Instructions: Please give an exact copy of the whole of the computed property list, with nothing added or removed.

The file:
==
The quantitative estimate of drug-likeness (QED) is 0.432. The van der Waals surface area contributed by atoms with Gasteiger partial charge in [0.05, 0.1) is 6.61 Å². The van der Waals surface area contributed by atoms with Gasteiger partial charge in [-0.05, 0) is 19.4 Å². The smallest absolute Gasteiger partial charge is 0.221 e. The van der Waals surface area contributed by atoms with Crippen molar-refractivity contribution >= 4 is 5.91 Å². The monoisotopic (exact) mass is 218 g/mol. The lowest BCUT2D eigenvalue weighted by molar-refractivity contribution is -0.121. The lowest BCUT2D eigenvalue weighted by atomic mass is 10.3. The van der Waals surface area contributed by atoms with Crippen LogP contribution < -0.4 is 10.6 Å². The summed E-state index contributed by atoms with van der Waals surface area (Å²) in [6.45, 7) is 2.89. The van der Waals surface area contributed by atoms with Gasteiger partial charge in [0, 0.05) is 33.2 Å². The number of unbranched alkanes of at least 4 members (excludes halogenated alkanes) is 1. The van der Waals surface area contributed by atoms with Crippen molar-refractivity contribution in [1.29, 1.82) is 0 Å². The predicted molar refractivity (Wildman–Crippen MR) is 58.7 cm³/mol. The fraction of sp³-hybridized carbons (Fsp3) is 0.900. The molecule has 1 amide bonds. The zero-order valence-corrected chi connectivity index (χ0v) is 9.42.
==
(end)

The quantitative estimate of drug-likeness (QED) is 0.432. The van der Waals surface area contributed by atoms with Gasteiger partial charge in [0.05, 0.1) is 6.61 Å². The van der Waals surface area contributed by atoms with Gasteiger partial charge in [-0.05, 0) is 19.4 Å². The smallest absolute Gasteiger partial charge is 0.221 e. The van der Waals surface area contributed by atoms with Crippen molar-refractivity contribution >= 4 is 5.91 Å². The monoisotopic (exact) mass is 218 g/mol. The lowest BCUT2D eigenvalue weighted by molar-refractivity contribution is -0.121. The lowest BCUT2D eigenvalue weighted by atomic mass is 10.3. The van der Waals surface area contributed by atoms with Crippen LogP contribution < -0.4 is 10.6 Å². The summed E-state index contributed by atoms with van der Waals surface area (Å²) in [6.45, 7) is 2.89. The van der Waals surface area contributed by atoms with Gasteiger partial charge in [0, 0.05) is 33.2 Å². The number of unbranched alkanes of at least 4 members (excludes halogenated alkanes) is 1. The van der Waals surface area contributed by atoms with Crippen molar-refractivity contribution in [1.29, 1.82) is 0 Å². The predicted molar refractivity (Wildman–Crippen MR) is 58.7 cm³/mol. The fraction of sp³-hybridized carbons (Fsp3) is 0.900. The molecule has 1 amide bonds. The zero-order valence-corrected chi connectivity index (χ0v) is 9.42.